A new place to call home: Park Place Apartments officially opens during Friday ceremony
BEMIDJI -- The atmosphere in downtown Bemidji was charged and optimistic Friday morning, as government officials, organization personnel and business leaders celebrated the opening of Park Place Apartments.
The complex, managed by the Duluth-based Center City Housing Corp., includes 60 units, with 40 dedicated to single-room occupancy for those with chronic substance abuse problems and 20 efficiency apartments for the recently homeless. The goal of the development is to give safe housing to those individuals while facilitating their needs through off-premise services such as addiction treatment and mental health care.
“We’re talking about 60 places where people who have been living outside can move in,” said Minnesota Housing Commissioner Mary Tingerthal, who attended Friday’s ceremony. “It’s a place where they’ll have a safe, sound place to live and a staff that will be able to help them address other issues in their life.”
Located at 598 Third St. NW., the complex cost $7 million to build, and the project as a whole is estimated at about $10.8 million. Center City Housing Executive Director Rick Klun said the financing came from numerous sources and is used for three different purposes: construction, operation and services provided.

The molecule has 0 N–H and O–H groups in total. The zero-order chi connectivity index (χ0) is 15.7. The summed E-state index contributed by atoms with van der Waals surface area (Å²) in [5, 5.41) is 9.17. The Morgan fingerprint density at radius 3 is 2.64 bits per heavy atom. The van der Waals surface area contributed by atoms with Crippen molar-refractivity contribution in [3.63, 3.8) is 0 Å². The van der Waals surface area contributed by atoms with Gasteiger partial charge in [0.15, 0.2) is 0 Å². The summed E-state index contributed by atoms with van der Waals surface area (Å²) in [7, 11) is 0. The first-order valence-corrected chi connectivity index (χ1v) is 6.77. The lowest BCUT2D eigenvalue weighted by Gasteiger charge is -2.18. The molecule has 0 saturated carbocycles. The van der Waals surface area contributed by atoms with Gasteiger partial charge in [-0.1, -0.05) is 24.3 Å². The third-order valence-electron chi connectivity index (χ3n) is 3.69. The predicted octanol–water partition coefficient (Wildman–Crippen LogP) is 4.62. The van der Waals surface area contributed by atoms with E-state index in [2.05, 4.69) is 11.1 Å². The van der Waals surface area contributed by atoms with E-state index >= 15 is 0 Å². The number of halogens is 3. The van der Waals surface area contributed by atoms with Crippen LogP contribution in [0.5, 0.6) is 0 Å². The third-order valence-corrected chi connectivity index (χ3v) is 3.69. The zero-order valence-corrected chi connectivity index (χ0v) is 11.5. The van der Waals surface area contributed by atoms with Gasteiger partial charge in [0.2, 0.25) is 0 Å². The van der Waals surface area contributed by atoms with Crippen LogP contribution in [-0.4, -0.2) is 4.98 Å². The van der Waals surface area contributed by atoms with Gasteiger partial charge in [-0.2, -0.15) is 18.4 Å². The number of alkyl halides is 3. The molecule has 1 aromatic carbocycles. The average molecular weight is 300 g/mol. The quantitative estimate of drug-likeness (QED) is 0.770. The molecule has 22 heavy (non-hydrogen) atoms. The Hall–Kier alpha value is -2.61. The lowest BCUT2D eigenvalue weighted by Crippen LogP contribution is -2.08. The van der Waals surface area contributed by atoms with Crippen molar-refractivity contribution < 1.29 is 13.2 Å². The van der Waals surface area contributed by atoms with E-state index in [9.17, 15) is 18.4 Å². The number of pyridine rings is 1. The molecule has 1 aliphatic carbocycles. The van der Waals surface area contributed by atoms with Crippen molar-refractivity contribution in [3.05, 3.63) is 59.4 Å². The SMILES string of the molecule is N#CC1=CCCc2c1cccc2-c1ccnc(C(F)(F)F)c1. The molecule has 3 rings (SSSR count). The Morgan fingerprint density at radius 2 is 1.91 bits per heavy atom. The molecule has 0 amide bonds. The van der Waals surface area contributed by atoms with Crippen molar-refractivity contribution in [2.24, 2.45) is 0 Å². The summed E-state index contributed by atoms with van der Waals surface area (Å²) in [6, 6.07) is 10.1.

Once operational, the complex will have about 20 employees working, including a registered nurse from Sanford Health and a case manager from Sanford Behavioral Health.
“We started notifying people of pre-applications last week throughout the community,” Klun said. “We’ve got people who’ve completed their paperwork, and we can start moving people in as early as next Monday.”
“We’re very excited about what is going to happen here,” said Bemidji Mayor Rita Albrecht. “The city is honored to be part of this project and to have worked with Center City Housing. When we had the groundbreaking, one of the things I said was that everyone deserves a safe place to lay their head. I still believe that and we’ve proved that here today.”
“I think the large turnout today says that Bemidji, as a community, was ready for a project like this,” Klun said. “None of these projects are easy, but this one went very, very smoothly because of everyone working so well with us.”
According to Tingerthal, the positive work done in Bemidji to create Park Place can serve as a model for Minnesota moving forward.
“I’m really hopeful. We have a proposal in next (legislative) session’s bonding bill to fund more projects like this,” Tingerthal said. “I think that Bemidji can really be an example of other communities and we can get the word out through organizations like the Minnesota League of Cities, showing that this works.”